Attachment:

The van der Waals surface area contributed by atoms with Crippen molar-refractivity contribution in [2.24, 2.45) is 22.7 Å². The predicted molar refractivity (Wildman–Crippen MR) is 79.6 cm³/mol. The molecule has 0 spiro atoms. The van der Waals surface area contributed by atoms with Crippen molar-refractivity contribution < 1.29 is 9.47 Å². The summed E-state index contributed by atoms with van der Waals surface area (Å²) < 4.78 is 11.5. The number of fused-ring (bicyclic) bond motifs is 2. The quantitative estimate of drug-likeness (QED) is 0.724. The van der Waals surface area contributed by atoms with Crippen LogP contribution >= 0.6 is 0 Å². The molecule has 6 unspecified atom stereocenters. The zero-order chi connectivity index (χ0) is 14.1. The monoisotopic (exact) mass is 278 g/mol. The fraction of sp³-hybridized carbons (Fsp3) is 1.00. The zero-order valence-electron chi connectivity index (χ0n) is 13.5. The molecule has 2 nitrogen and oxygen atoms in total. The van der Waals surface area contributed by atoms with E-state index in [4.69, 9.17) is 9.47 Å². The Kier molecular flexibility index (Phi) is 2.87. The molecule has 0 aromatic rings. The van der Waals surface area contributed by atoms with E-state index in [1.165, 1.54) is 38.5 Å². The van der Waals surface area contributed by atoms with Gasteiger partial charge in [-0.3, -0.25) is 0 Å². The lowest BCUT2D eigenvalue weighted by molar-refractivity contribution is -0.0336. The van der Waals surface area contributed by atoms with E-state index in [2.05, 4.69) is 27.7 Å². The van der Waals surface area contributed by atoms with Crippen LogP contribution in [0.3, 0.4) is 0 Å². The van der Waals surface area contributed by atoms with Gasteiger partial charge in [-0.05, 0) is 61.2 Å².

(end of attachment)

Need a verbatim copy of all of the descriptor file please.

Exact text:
The van der Waals surface area contributed by atoms with Crippen molar-refractivity contribution in [2.24, 2.45) is 22.7 Å². The predicted molar refractivity (Wildman–Crippen MR) is 79.6 cm³/mol. The molecule has 0 spiro atoms. The van der Waals surface area contributed by atoms with Crippen molar-refractivity contribution < 1.29 is 9.47 Å². The summed E-state index contributed by atoms with van der Waals surface area (Å²) < 4.78 is 11.5. The number of fused-ring (bicyclic) bond motifs is 2. The quantitative estimate of drug-likeness (QED) is 0.724. The van der Waals surface area contributed by atoms with Crippen LogP contribution >= 0.6 is 0 Å². The molecule has 6 unspecified atom stereocenters. The zero-order chi connectivity index (χ0) is 14.1. The monoisotopic (exact) mass is 278 g/mol. The fraction of sp³-hybridized carbons (Fsp3) is 1.00. The zero-order valence-electron chi connectivity index (χ0n) is 13.5. The molecule has 2 nitrogen and oxygen atoms in total. The van der Waals surface area contributed by atoms with E-state index in [4.69, 9.17) is 9.47 Å². The Kier molecular flexibility index (Phi) is 2.87. The molecule has 0 aromatic rings. The van der Waals surface area contributed by atoms with E-state index in [1.165, 1.54) is 38.5 Å². The van der Waals surface area contributed by atoms with Gasteiger partial charge in [-0.3, -0.25) is 0 Å². The lowest BCUT2D eigenvalue weighted by molar-refractivity contribution is -0.0336. The van der Waals surface area contributed by atoms with E-state index in [2.05, 4.69) is 27.7 Å². The van der Waals surface area contributed by atoms with Crippen LogP contribution in [0.3, 0.4) is 0 Å². The van der Waals surface area contributed by atoms with Gasteiger partial charge in [-0.05, 0) is 61.2 Å².